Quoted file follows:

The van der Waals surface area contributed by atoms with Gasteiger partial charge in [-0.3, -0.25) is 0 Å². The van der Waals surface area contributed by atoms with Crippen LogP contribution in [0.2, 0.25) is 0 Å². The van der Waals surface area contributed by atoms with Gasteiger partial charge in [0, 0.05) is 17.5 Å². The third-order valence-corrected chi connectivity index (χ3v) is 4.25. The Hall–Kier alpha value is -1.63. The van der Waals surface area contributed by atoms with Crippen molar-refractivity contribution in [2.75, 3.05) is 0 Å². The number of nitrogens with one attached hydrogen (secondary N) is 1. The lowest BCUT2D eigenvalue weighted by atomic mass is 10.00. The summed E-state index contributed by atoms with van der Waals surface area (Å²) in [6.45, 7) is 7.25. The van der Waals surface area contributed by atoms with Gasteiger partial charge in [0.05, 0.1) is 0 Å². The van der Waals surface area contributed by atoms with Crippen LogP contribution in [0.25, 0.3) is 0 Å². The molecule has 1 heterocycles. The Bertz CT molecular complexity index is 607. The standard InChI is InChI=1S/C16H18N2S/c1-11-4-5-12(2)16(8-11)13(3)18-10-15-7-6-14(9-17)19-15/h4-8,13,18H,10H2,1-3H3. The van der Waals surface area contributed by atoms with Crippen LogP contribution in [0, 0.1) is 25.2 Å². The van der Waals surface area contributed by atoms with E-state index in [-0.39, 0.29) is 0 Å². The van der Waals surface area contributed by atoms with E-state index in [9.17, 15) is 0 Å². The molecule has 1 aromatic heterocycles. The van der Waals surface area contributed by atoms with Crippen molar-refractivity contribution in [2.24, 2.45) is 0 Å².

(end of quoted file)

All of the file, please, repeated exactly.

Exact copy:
The van der Waals surface area contributed by atoms with Gasteiger partial charge in [-0.3, -0.25) is 0 Å². The van der Waals surface area contributed by atoms with Crippen LogP contribution in [0.2, 0.25) is 0 Å². The van der Waals surface area contributed by atoms with Gasteiger partial charge in [0, 0.05) is 17.5 Å². The third-order valence-corrected chi connectivity index (χ3v) is 4.25. The Hall–Kier alpha value is -1.63. The van der Waals surface area contributed by atoms with Crippen molar-refractivity contribution in [2.75, 3.05) is 0 Å². The number of nitrogens with one attached hydrogen (secondary N) is 1. The lowest BCUT2D eigenvalue weighted by atomic mass is 10.00. The summed E-state index contributed by atoms with van der Waals surface area (Å²) in [6.45, 7) is 7.25. The van der Waals surface area contributed by atoms with Gasteiger partial charge in [0.05, 0.1) is 0 Å². The van der Waals surface area contributed by atoms with Crippen LogP contribution in [0.25, 0.3) is 0 Å². The molecule has 1 heterocycles. The Bertz CT molecular complexity index is 607. The standard InChI is InChI=1S/C16H18N2S/c1-11-4-5-12(2)16(8-11)13(3)18-10-15-7-6-14(9-17)19-15/h4-8,13,18H,10H2,1-3H3. The van der Waals surface area contributed by atoms with Crippen LogP contribution in [0, 0.1) is 25.2 Å². The van der Waals surface area contributed by atoms with E-state index in [-0.39, 0.29) is 0 Å². The van der Waals surface area contributed by atoms with E-state index in [9.17, 15) is 0 Å². The molecule has 1 aromatic heterocycles. The van der Waals surface area contributed by atoms with Crippen molar-refractivity contribution in [2.24, 2.45) is 0 Å².